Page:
FMEA:  Failure Mode and Effect Analysis Description:Failure Modes and Effects Analysis is a tool used by managers toidentify and analyse potential failure risks within the systems. The FMEAprocess begins by identifying “failure modes,” the ways in which a product,service or process could fail.

Team may examine every elementof a service, starting from the inputs till the output is delivered to thecustomer. It is a framework for analysing the design of a product or servicesystem to identify potential failures, then taking steps to counteract or atleast minimize the risks from those failures. These risks are classified accordingto probability of occurrence and impact/ severity, based on experience.

Theobjective of FMEA is to remove ‘identified’ failures out of the system, ideallywith minimum cost, time and effort. It seeks to reduce risk at all levels startingwith most important actions to decrease or limit either impact or probabilityof occurrence of event. (Figure 1)Utility:·      Utility of the tool is in ensuringthat any possible disastrous situation is prevented or at the very least, itseffect is minimized and there is a mitigation plan in plan to counter.·      Newor existing processes being designed or changed·      Carry-over processes for use in newapplications or new environments. Procedureto follow:Processsteps in FMEA:1.     Identifypotential failures and effects2.     Determineseverity3.     Measure likelihoodof occurrence4.

     Failure detection5.     Generate a Risk PriorityNumberStep 1:Identify potential failures and effectsAnalyse functional requirements and theireffects to identify all failure modes such as fracture. Failure modes in onecomponent can induce problems in others. We need to detect their failure effects.An example could be user injury.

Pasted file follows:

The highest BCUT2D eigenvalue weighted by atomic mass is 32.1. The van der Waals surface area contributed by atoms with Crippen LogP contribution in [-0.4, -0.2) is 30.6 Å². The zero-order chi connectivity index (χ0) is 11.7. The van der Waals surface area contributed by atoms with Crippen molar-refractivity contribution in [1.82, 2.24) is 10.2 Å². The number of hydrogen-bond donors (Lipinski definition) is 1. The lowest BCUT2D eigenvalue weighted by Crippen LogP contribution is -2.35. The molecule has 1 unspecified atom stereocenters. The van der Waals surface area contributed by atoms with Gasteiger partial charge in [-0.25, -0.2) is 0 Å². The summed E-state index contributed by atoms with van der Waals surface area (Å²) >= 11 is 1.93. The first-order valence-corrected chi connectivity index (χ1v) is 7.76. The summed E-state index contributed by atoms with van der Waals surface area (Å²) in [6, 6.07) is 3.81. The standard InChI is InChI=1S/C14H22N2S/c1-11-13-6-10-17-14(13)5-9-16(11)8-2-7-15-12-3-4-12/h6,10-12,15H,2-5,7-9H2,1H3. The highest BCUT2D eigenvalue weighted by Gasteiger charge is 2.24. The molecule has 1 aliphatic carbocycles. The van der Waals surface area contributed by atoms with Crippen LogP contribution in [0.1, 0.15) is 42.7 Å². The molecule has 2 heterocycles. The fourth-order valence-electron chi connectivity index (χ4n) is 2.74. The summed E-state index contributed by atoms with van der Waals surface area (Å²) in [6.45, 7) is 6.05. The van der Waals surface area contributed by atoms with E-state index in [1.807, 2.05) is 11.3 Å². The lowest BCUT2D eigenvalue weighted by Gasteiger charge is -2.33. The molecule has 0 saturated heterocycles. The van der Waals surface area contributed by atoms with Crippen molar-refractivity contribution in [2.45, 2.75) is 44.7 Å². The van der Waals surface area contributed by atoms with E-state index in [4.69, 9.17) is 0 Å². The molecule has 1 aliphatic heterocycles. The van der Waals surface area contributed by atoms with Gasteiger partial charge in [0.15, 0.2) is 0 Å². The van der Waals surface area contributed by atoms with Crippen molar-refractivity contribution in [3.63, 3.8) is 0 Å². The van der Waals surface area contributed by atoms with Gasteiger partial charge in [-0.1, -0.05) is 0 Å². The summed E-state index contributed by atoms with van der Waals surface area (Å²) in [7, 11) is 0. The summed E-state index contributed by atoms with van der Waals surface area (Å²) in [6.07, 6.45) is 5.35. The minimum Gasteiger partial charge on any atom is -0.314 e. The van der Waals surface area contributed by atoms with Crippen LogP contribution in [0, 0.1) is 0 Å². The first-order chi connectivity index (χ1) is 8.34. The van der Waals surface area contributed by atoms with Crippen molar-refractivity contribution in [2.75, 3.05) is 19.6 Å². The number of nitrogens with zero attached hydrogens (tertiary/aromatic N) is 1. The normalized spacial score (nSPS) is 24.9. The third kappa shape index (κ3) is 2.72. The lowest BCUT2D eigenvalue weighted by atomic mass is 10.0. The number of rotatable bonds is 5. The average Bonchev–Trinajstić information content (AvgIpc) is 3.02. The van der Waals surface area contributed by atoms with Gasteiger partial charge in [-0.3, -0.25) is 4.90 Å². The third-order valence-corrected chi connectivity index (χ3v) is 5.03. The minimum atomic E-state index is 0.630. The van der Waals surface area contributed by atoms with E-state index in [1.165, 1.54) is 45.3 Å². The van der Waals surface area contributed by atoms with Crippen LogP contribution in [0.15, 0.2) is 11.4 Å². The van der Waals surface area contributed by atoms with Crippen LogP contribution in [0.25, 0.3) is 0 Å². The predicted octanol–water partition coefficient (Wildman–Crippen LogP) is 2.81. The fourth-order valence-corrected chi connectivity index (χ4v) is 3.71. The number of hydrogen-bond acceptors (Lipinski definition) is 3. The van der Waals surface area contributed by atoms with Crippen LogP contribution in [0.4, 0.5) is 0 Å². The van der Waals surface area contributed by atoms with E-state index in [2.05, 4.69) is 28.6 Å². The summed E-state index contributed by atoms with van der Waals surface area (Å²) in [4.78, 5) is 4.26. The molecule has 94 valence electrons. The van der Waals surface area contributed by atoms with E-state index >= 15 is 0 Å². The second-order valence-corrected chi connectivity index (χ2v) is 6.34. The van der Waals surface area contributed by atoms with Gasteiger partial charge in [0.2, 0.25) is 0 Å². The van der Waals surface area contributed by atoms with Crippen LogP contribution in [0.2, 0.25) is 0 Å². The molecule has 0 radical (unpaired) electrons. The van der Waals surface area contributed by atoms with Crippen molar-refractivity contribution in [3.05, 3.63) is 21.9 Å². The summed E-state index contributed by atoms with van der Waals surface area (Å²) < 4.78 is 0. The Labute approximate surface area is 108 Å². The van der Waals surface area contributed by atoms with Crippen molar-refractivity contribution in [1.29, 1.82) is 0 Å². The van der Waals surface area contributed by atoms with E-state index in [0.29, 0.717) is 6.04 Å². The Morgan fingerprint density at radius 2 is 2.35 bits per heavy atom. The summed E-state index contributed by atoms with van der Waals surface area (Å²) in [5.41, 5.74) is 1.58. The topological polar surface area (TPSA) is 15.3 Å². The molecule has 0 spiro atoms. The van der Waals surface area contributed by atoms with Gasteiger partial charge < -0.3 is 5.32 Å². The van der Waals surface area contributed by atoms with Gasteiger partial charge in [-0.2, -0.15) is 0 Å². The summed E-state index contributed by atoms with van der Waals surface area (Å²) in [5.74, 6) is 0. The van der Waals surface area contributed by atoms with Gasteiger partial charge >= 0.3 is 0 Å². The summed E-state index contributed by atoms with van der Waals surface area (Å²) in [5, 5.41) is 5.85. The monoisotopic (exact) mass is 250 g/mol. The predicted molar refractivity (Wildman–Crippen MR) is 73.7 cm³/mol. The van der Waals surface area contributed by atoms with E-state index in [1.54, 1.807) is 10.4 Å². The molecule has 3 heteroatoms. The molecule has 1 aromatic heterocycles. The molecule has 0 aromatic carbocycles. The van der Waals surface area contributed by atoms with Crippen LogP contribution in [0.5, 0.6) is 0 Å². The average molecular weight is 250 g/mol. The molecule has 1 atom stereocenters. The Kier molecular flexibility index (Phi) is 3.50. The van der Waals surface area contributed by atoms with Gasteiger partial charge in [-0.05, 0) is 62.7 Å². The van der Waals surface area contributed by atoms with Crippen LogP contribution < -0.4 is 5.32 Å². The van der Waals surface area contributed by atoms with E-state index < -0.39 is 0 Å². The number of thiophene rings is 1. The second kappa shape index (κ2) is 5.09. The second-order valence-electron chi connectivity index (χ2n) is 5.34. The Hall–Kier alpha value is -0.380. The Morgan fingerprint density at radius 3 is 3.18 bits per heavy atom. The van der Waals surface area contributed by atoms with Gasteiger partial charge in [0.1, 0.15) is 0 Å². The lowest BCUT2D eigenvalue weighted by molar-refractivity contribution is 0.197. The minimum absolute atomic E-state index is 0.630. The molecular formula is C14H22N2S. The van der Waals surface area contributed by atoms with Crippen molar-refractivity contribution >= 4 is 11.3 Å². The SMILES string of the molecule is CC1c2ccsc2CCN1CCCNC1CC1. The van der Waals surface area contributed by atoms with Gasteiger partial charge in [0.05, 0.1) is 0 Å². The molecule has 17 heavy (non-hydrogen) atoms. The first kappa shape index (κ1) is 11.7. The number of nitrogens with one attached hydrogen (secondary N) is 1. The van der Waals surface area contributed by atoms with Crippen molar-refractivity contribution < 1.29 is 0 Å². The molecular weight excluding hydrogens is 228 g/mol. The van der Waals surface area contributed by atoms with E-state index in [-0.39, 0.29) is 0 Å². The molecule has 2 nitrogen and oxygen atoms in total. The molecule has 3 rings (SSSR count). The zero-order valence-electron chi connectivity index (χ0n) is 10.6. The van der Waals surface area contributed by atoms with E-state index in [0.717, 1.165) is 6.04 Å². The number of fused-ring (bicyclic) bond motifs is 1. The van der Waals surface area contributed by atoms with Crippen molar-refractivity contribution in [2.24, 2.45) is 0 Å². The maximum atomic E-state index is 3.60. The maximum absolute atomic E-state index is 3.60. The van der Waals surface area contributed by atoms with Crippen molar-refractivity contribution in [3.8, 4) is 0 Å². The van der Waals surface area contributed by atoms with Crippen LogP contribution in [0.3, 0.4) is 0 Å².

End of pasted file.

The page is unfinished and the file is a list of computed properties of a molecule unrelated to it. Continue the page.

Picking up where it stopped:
Step 2:Determine severitySeverity is the seriousness of failureconsequences of failure effects. Usually, it is rated on a scale of 1 to 10,with 1 being lowest severity and 10 being hazardous. (Figure 2)Step 3:Measure likelihood of occurrenceExamine how often each failure occurs. Observesimilar procedures and processes and their documented failure modes. Allpotential failure causes should be documented in technical terms. An example ofa failure cause could be misplaced machinery etc.

Again, the ranking is donefrom 1 to 10, with 10 as extremely likely. (Figure 3)Step 4:Failure DetectionAfter mitigation plan is devised, it is testedfor efficacy and efficiency. Inspection is needed, and techniques aredetermined that detect failures. These are assigned a detection value, whichindicate how likely it is to detect failures. Higher values imply that thefailure might not be detected in the system. (Figure 4)Step 5:Generate RPNAll failures are not the same and FMEAprioritizes them according to:Severity: Impact or seriousness of failure.Occurrence: Frequency of default.

Detectability: Level of difficulty in knowing if there is afailure.These failure modes are scored on a scale of 1to 10 and then multiplied to calculate Risk Priority Number (RPN).RPN = Severity X Occurrence X DetectabilityThese results reveal most problematic areas inthe design process.

Higher RPN ratings should be corrected first as they havethe most impact. Managerimplications:1.The idea is to focus our improvement efforts on the failures that are criticaland might have the biggest impact on the customer perceptions. 2.This is a tool to rectify and improve existing design processes in place. Italso helps create a database of failure causes, which can be later referencedto avoid delays. 3.

FMEA can be employed from earliest designto improve and finally, control phase of DMAIC process. References: FMEA example for a car tire problemFigure2: Severity ratings chartFigure3: Occurrence ratings chartFigure4: Detectability ratings chart


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